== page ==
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Two great traditions of bold innovation have come together in a new company with a clear mission: To be No. 1 in providing a simple, instant, enriching and productive customer experience.
The Sprint Tradition .
Sprint's red diamond logo represented the combined achievements of many legendary predecessors, including United Telecommunications, US Sprint and Centel.
Each embraced the same bold approach that Sprint's founder Cleyson Brown showed in 1899, when the Brown Telephone Company successfully went toe-to-toe with the Bell monopoly in Abilene, Kansas. By the mid-1970s, the company's aggressive growth strategies had firmly established it as the nation's largest independent local telephone provider.
When long distance opened to competition in the 1980s, Sprint immediately seized the opportunity. By 1986, Sprint led all U.S. telecom companies by completing the first nationwide, 100% digital, fiber-optic network. At the same time, the company was a pioneer in data communications, establishing the world's third largest commercial packet data network in 1980.
Sprint charged into the 1990s with pacesetting moves for both consumers and businesses. The company that gave America pin-drop clarity also became a global leader in voice and data services. Then a new kind of telecom company emerged in 1993, when Sprint and Centel merged to become a unique provider of local, wireless and long distance services. Sprint took its wireless strategy a big step further in the late '90s by building the only nationwide PCS network in the U.S.
With its relentless drive to continually set new standards of excellence, Sprint has been a game-changing force in creating advanced local capabilities, groundbreaking IP and wireless applications and unprecedented mobility solutions.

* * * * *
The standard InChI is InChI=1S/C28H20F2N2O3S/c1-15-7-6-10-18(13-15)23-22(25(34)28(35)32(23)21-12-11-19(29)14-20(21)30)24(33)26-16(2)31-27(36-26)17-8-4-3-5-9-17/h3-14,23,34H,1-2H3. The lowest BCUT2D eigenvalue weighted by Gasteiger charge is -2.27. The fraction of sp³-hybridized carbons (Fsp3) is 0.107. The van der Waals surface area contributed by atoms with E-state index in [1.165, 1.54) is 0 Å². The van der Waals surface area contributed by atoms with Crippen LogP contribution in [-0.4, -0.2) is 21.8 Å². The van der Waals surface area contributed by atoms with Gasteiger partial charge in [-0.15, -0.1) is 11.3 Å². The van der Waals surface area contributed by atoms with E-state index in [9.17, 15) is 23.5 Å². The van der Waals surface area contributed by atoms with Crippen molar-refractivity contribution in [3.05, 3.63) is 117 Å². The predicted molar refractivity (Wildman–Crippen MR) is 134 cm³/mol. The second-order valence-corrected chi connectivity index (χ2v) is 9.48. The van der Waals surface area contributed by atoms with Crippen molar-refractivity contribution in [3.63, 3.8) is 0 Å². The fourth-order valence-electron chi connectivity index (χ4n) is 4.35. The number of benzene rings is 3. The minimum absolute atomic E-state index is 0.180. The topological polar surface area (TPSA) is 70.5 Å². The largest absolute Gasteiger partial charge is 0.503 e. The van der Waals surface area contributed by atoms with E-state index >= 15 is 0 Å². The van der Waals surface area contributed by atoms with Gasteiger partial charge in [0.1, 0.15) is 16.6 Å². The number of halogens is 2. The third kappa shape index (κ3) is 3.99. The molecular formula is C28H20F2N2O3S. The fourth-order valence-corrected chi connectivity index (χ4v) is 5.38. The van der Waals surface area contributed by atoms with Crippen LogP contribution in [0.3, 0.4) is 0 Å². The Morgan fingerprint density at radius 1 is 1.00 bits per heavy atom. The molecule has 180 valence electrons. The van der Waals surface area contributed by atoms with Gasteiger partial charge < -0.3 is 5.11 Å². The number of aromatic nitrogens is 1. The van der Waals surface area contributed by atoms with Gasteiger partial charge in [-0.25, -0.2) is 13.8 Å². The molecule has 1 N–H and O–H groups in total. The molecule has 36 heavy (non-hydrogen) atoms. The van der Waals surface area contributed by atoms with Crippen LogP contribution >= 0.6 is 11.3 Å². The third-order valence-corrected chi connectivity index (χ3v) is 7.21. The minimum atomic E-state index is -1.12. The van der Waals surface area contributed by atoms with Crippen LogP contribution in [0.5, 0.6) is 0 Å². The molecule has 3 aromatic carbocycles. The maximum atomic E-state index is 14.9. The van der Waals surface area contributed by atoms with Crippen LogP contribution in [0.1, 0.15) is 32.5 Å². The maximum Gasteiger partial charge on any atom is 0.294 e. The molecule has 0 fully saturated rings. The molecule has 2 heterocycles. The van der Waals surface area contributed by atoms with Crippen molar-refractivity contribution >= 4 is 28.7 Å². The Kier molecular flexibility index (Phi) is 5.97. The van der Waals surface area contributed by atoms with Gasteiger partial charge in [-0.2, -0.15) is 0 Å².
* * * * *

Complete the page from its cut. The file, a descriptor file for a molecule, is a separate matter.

The Nextel Tradition .
In 1987, a visionary entrepreneur named Morgan O'Brien founded a company called Fleet Net. Renamed Nextel in 1993, the company rapidly established itself as a nationwide force in the burgeoning world of wireless communications.
In less than year's time, Nextel merged with Dial Call and OneComm, acquired all of Motorola's SMR licenses in the U.S., and received a $1 billion investment from wireless pioneer Craig McCaw. By mid-1995, Nextel was on point to serve all of the nation's top 50 markets.
Armed with nationwide spectrum and presence, Nextel was ready to dramatically demonstrate its genius for innovation. In September 1996, the company introduced Motorola's breakthrough iDEN technology. This marked the first combination of enhanced digital cellular, two-way radio and text/numeric paging in one phone – the famed Nextel phone. The national rollout of iDEN service began and the Nextel National Network was introduced in January 1997.
From that moment on, Nextel has aggressively expanded its reach and product capabilities. By the year 2000, the company had connected to countries around the world and introduced its always-connected wireless data solution. Soon to follow were its signature Nationwide Direct Connect walkie-talkie service, IP broadband access and a steady stream of feature-rich Internet-ready phones and smart devices.
With unwavering determination to be first, better and different, Nextel has written the book on market-defining innovation, building an intensely loyal customer base and leading the way with compelling offerings for both businesses and consumers.
We've combined two great traditions into a single company with an extraordinary record of achievement. With pride in our bold and entrepreneurial heritage, we'll continue to open new doors for our customers and our industry.